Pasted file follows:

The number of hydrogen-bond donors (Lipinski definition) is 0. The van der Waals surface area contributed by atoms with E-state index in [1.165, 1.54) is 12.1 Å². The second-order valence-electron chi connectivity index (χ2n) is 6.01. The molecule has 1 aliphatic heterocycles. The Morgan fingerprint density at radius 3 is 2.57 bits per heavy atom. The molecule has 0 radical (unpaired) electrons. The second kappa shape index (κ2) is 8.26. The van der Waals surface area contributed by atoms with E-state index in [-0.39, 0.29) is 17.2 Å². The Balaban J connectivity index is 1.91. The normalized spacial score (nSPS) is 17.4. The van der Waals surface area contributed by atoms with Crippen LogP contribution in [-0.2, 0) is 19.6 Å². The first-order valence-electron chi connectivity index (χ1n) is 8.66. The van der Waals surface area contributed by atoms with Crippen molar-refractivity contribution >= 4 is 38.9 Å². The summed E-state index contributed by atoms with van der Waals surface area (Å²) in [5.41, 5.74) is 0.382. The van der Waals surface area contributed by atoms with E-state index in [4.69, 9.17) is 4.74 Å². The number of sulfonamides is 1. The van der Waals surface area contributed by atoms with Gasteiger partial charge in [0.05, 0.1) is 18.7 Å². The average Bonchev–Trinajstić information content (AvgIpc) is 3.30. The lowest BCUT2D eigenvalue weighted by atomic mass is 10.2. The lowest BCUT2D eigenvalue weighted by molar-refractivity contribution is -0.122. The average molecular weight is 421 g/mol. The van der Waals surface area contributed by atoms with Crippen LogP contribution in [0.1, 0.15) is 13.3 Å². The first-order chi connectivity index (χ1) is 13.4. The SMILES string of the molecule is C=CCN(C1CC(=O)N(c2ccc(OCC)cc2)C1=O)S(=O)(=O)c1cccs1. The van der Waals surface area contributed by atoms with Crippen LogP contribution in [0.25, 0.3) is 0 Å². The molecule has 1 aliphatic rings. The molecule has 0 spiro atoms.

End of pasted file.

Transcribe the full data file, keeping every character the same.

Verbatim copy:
The number of hydrogen-bond donors (Lipinski definition) is 0. The van der Waals surface area contributed by atoms with E-state index in [1.165, 1.54) is 12.1 Å². The second-order valence-electron chi connectivity index (χ2n) is 6.01. The molecule has 1 aliphatic heterocycles. The Morgan fingerprint density at radius 3 is 2.57 bits per heavy atom. The molecule has 0 radical (unpaired) electrons. The second kappa shape index (κ2) is 8.26. The van der Waals surface area contributed by atoms with E-state index in [-0.39, 0.29) is 17.2 Å². The Balaban J connectivity index is 1.91. The normalized spacial score (nSPS) is 17.4. The van der Waals surface area contributed by atoms with Crippen LogP contribution in [-0.2, 0) is 19.6 Å². The first-order valence-electron chi connectivity index (χ1n) is 8.66. The van der Waals surface area contributed by atoms with Crippen molar-refractivity contribution >= 4 is 38.9 Å². The summed E-state index contributed by atoms with van der Waals surface area (Å²) in [5.41, 5.74) is 0.382. The van der Waals surface area contributed by atoms with E-state index in [4.69, 9.17) is 4.74 Å². The number of sulfonamides is 1. The van der Waals surface area contributed by atoms with Gasteiger partial charge in [0.05, 0.1) is 18.7 Å². The average Bonchev–Trinajstić information content (AvgIpc) is 3.30. The lowest BCUT2D eigenvalue weighted by atomic mass is 10.2. The lowest BCUT2D eigenvalue weighted by molar-refractivity contribution is -0.122. The average molecular weight is 421 g/mol. The van der Waals surface area contributed by atoms with Crippen LogP contribution in [0.1, 0.15) is 13.3 Å². The first-order chi connectivity index (χ1) is 13.4. The SMILES string of the molecule is C=CCN(C1CC(=O)N(c2ccc(OCC)cc2)C1=O)S(=O)(=O)c1cccs1. The van der Waals surface area contributed by atoms with Crippen LogP contribution in [0.25, 0.3) is 0 Å². The molecule has 1 aliphatic rings. The molecule has 0 spiro atoms.